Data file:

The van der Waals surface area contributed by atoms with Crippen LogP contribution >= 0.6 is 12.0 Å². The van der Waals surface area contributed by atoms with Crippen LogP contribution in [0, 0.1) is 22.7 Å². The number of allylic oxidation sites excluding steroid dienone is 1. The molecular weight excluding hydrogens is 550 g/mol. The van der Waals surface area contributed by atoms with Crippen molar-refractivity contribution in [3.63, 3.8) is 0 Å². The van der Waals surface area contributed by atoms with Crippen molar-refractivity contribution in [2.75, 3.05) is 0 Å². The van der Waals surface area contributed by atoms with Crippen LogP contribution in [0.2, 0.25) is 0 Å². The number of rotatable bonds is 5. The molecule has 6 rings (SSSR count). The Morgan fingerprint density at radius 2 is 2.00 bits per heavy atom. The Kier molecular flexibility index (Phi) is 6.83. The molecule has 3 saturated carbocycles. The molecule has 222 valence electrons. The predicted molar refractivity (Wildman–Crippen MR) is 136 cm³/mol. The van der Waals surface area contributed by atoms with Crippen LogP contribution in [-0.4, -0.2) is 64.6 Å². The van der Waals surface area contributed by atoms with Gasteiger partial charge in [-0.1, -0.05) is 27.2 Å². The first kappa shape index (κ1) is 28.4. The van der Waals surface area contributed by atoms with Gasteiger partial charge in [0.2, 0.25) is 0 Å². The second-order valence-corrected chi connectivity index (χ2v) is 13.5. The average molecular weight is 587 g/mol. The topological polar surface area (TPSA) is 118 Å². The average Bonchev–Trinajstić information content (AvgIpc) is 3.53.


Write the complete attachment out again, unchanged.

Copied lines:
The van der Waals surface area contributed by atoms with Crippen LogP contribution >= 0.6 is 12.0 Å². The van der Waals surface area contributed by atoms with Crippen LogP contribution in [0, 0.1) is 22.7 Å². The number of allylic oxidation sites excluding steroid dienone is 1. The molecular weight excluding hydrogens is 550 g/mol. The van der Waals surface area contributed by atoms with Crippen molar-refractivity contribution in [3.63, 3.8) is 0 Å². The van der Waals surface area contributed by atoms with Crippen molar-refractivity contribution in [2.75, 3.05) is 0 Å². The van der Waals surface area contributed by atoms with Crippen LogP contribution in [0.2, 0.25) is 0 Å². The number of rotatable bonds is 5. The molecule has 6 rings (SSSR count). The Morgan fingerprint density at radius 2 is 2.00 bits per heavy atom. The Kier molecular flexibility index (Phi) is 6.83. The molecule has 3 saturated carbocycles. The molecule has 222 valence electrons. The predicted molar refractivity (Wildman–Crippen MR) is 136 cm³/mol. The van der Waals surface area contributed by atoms with Crippen LogP contribution in [-0.4, -0.2) is 64.6 Å². The van der Waals surface area contributed by atoms with Gasteiger partial charge in [-0.1, -0.05) is 27.2 Å². The first kappa shape index (κ1) is 28.4. The van der Waals surface area contributed by atoms with Gasteiger partial charge in [0.2, 0.25) is 0 Å². The second-order valence-corrected chi connectivity index (χ2v) is 13.5. The average molecular weight is 587 g/mol. The topological polar surface area (TPSA) is 118 Å². The average Bonchev–Trinajstić information content (AvgIpc) is 3.53.